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    Elective Surgical Procedures Decline in Worsening Economy

    By Jennifer Huddleston, staff writer    

    With the majority of Americans feeling the pinch of a declining economy, it seems everyone is trying to save money any way they can—even if that means delaying or canceling that knee replacement, breast augmentation or bariatric surgery.

    According to a survey of 112 not-for-profit hospitals conducted by Citi Investment Research, overall inpatient hospital admissions were down 2 to 3 percent in September 2008 when compared to September 2007.

    It appears that given the current economy and financial and job markets, many Americans are hesitant to take time off work or pay out-of-pocket costs for elective procedures. Many of these procedures, such as hernia repairs and weight-loss surgeries, are among the most profitable for hospitals and usually fund the unpaid medical bills that continue to grow as the economy worsens.

    The combination of a decrease in paying patients and an increase in uninsured patients seeking care from hospital emergency rooms that are legally required to offer treatment, has negatively affected hospitals’ bottom lines.

    The current situation has highlighted a weakness in hospitals’ practice of using private health insurance to fund other medical services: Without money coming in from lucrative procedures paid for by privately insured patients, hospitals have less to offset the lower fees they are paid from Medicare and Medicaid.

    In response to the present circumstances, hospitals are halting construction, freezing spending and laying off workers.

    “It’s safe to say that hospitals are no longer recession-proof,” said David A. Rock, a healthcare consultant at Carl Marks in New York. Rock also predicts that hospitals will soon reassess their service offerings and eliminate or reduce certain procedures.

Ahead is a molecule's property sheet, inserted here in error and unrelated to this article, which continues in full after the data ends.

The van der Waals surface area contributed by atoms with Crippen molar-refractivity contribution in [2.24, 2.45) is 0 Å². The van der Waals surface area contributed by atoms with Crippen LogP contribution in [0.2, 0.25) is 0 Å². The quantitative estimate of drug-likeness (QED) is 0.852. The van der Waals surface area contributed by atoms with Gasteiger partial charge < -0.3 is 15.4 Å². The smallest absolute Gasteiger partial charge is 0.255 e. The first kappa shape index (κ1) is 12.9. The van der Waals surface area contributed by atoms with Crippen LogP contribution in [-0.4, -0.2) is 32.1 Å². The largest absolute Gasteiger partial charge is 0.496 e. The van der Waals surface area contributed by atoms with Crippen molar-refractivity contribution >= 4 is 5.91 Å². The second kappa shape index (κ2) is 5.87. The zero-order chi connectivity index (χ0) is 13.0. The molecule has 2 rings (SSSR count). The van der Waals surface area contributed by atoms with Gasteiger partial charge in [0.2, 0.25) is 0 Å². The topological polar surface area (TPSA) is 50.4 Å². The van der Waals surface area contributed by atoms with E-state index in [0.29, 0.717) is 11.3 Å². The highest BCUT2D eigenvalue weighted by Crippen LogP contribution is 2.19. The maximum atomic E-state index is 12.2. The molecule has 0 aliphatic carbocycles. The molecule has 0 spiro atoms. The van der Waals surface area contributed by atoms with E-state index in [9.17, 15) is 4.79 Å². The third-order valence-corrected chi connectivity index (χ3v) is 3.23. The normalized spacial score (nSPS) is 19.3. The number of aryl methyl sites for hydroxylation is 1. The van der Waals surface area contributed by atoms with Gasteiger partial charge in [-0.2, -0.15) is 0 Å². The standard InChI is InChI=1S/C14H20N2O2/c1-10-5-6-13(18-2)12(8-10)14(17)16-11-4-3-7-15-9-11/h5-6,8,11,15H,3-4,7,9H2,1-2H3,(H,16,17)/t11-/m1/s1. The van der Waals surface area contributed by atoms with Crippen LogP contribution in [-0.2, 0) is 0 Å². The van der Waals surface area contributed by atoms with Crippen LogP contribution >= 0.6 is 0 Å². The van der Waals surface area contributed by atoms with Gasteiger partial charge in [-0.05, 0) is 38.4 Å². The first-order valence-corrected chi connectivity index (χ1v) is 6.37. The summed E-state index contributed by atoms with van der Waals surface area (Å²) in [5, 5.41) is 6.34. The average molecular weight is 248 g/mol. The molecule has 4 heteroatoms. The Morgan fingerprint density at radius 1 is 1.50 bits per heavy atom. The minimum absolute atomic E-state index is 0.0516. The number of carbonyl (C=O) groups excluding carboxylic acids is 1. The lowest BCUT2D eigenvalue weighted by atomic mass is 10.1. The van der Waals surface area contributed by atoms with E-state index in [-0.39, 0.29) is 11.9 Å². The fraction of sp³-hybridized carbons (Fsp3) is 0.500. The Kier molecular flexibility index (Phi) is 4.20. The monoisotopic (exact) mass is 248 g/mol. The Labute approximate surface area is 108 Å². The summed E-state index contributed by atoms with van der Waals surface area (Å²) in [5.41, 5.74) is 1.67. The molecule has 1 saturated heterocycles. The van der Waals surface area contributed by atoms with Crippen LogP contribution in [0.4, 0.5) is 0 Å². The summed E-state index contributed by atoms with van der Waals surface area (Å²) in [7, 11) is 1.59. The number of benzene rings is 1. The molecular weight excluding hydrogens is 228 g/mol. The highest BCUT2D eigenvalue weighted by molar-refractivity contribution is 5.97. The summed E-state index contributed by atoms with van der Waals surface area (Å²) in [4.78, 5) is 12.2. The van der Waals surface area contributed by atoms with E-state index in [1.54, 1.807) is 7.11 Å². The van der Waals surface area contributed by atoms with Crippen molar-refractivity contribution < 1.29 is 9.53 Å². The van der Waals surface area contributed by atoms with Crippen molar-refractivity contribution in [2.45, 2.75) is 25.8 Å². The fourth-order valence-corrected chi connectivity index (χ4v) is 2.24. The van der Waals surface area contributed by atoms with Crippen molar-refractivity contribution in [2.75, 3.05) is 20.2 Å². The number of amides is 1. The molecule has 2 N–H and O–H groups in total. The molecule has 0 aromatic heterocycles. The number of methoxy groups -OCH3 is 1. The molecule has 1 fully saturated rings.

Cosmetic surgeons have been talking about the decline in business for about a year, according to Dr. Alan Gold, president of the American Society for Aesthetic Plastic Surgery.

    “Everybody talks about it, nobody really has any numbers, so we polled our membership,” said Gold. Of the 700 physicians who responded to the survey, more than half said business is down. Some even estimated a decrease of as much as 30 percent.

    In a poll of surgeons who are members of the American Society of Plastic Surgeons (ASPS), 62 percent reported a decrease in overall cosmetic procedures during the first six months of 2008 compared with the same time period in 2007.

    “It is very clear the economy is affecting the demand for surgical cosmetic procedures. We are hearing that from consumers and plastic surgeons,” said Dr. Richard D’Amico, president of ASPS.

    However, it seems non-surgical procedures have not taken as a great a hit from the economy as invasive treatments.
    [11] Of those patients that do opt for elective procedures, more are choosing cheaper, less invasive alternatives such as Botox and wrinkle fillers. [12]

    “It appears more consumers are choosing the less invasive cosmetic procedures, both to give them a boost or to buy time if they need to postpone a more costly invasive surgical procedure because of the economic downturn,” said D’Amico.

    [1] Kaiser Daily Health Policy Report. “Hospitals Experience Decline in Admissions as Some Patients Delay Elective Treatments.” Nov. 7, 2008.
    [2] Abelson, Reed. “Hospitals See Drop in Paying Patients.” The New York Times. Nov. 7, 2008.
    [3]  Ibid.
    [4]  Ibid.
    [5]  Ibid.
    [6]  Ibid.
    [7] “As Economy Sags, Faces Do Too, Say Cosmetic Surgeons.” The Associated Press. Oct. 3, 2008.
    [8]  Ibid.
    [9] “Consumers and Plastic Surgeons Say Economy Is Cutting into Cosmetic Procedures.” ScienceDaily. Oct. 29, 2008.
    [10]  Ibid.
    [11] Darcé, Keith. “Less Nip and Tuck.” The San Diego Union-Tribune. April 27, 2008.
    [12] “As Economy Sags, Faces Do Too, Say Cosmetic Surgeons.” The Associated Press. Oct. 3, 2008.
    [13] “Consumers and Plastic Surgeons Say Economy Is Cutting into Cosmetic Procedures.” ScienceDaily. Oct. 29, 2008.

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